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Last week C+R’s Mary McIlrath and Darren Breese took our shopper insights on the road at the Shopper Insights in Action conference to bring the latest on teens and shopping to an audience of marketers, retail experts and researchers. For C+R, this was the perfect opportunity to showcase, and to bring together, two of our areas of expertise: deep youth understanding and insights into the shopping habits of today’s consumers.

This presentation showcased a research method that has received much talk in the industry – using apps to get in-the-moment information and insight from respondents. In partnership with Revelations, our team conducted a Digital Shopping Immersion, in which we were able to accompany 30 teens, armed with smartphones, while they shopped. Without a researcher infringing on their space, we were able to see what they bought, what they considered, and what made this retailer the right choice for the item. In addition, we brought YouthBeat data on teen shopping habits and teen technology usage to the table, allowing us to validate our qualitative findings among a much larger sample.  And finally, we tapped into our YouthBeat qualitative panel, comprised of families from across the country, to gain additional documentary footage of teens’ favorite sites for shopping, their prized purchases and their ideal retail experiences.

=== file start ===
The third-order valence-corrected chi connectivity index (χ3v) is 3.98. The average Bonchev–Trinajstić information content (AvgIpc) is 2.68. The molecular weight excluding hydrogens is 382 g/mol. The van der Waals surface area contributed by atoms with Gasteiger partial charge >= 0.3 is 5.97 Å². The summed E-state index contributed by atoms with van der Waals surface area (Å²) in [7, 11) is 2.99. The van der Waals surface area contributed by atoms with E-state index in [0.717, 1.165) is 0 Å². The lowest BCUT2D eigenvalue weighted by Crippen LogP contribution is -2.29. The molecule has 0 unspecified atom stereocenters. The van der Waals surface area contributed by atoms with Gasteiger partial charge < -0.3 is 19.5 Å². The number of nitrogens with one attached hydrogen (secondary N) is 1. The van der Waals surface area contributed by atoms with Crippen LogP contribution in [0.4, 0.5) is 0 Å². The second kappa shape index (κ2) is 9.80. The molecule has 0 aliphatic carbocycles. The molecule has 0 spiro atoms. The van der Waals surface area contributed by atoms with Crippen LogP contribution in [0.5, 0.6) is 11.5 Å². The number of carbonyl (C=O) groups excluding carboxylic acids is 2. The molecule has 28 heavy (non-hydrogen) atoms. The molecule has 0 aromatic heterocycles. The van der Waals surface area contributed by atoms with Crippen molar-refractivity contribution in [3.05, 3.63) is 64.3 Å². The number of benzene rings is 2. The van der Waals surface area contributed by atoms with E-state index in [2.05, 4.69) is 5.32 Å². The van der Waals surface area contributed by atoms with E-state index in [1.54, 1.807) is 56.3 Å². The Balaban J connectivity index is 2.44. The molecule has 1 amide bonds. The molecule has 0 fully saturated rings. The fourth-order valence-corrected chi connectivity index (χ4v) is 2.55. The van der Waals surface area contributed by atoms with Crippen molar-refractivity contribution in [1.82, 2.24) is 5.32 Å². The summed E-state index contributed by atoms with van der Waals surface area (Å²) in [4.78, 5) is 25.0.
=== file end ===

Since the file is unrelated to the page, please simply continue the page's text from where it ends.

In case you missed it, we thought we would share our top five insights on teens and shopping:

  1. Today’s teens spend but don’t splurge. At YouthBeat, we estimate teens’ collective net worth at just over $8 billion – so it’s no surprise that this group spends! But economic concerns have not escaped their radar. In fact, the issue that teens express most concern over right now (and for the past two years) is the economy, followed closely by “joblessness.” It makes sense that this cohort has grown up with more sensitivity towards sales, and more common sense when it comes to how they spend. When we asked their parents how the economy has affected their teens, we see that teens continue to shop, but they’re more cautious with their cash than in previous years.